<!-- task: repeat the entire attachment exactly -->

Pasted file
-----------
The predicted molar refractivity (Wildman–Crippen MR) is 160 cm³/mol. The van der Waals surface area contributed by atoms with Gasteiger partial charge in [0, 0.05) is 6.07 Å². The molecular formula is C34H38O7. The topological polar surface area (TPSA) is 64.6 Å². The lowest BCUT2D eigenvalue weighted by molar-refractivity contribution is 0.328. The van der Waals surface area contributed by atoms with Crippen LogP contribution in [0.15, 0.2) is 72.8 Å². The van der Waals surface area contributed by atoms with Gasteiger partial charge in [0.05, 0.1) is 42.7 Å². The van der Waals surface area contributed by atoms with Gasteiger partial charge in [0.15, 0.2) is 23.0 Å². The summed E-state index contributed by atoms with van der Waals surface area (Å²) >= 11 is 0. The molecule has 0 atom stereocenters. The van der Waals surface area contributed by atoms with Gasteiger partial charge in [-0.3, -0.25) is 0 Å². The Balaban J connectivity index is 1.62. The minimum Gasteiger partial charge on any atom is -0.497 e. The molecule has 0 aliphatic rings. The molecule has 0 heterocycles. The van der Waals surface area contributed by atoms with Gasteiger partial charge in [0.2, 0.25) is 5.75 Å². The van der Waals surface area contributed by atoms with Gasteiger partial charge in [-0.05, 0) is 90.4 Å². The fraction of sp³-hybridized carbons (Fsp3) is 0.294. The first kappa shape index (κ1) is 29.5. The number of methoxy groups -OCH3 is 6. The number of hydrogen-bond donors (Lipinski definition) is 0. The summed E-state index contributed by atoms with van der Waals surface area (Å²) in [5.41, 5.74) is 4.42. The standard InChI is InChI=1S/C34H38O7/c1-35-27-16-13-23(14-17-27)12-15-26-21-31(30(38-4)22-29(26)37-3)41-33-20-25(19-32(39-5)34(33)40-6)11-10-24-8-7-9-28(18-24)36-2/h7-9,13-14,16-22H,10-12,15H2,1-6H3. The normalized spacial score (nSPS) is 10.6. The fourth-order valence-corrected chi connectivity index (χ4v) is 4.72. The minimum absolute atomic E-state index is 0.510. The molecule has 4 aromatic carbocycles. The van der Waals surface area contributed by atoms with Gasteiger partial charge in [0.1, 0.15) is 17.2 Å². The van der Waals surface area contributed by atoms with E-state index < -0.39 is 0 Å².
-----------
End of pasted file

The predicted molar refractivity (Wildman–Crippen MR) is 160 cm³/mol. The van der Waals surface area contributed by atoms with Gasteiger partial charge in [0, 0.05) is 6.07 Å². The molecular formula is C34H38O7. The topological polar surface area (TPSA) is 64.6 Å². The lowest BCUT2D eigenvalue weighted by molar-refractivity contribution is 0.328. The van der Waals surface area contributed by atoms with Crippen LogP contribution in [0.15, 0.2) is 72.8 Å². The van der Waals surface area contributed by atoms with Gasteiger partial charge in [0.05, 0.1) is 42.7 Å². The van der Waals surface area contributed by atoms with Gasteiger partial charge in [0.15, 0.2) is 23.0 Å². The summed E-state index contributed by atoms with van der Waals surface area (Å²) >= 11 is 0. The molecule has 0 atom stereocenters. The van der Waals surface area contributed by atoms with Gasteiger partial charge in [-0.3, -0.25) is 0 Å². The Balaban J connectivity index is 1.62. The minimum Gasteiger partial charge on any atom is -0.497 e. The molecule has 0 aliphatic rings. The molecule has 0 heterocycles. The van der Waals surface area contributed by atoms with Gasteiger partial charge in [0.2, 0.25) is 5.75 Å². The van der Waals surface area contributed by atoms with Gasteiger partial charge in [-0.05, 0) is 90.4 Å². The fraction of sp³-hybridized carbons (Fsp3) is 0.294. The first kappa shape index (κ1) is 29.5. The number of methoxy groups -OCH3 is 6. The number of hydrogen-bond donors (Lipinski definition) is 0. The summed E-state index contributed by atoms with van der Waals surface area (Å²) in [5.41, 5.74) is 4.42. The standard InChI is InChI=1S/C34H38O7/c1-35-27-16-13-23(14-17-27)12-15-26-21-31(30(38-4)22-29(26)37-3)41-33-20-25(19-32(39-5)34(33)40-6)11-10-24-8-7-9-28(18-24)36-2/h7-9,13-14,16-22H,10-12,15H2,1-6H3. The normalized spacial score (nSPS) is 10.6. The fourth-order valence-corrected chi connectivity index (χ4v) is 4.72. The minimum absolute atomic E-state index is 0.510. The molecule has 4 aromatic carbocycles. The van der Waals surface area contributed by atoms with Gasteiger partial charge in [0.1, 0.15) is 17.2 Å². The van der Waals surface area contributed by atoms with E-state index < -0.39 is 0 Å².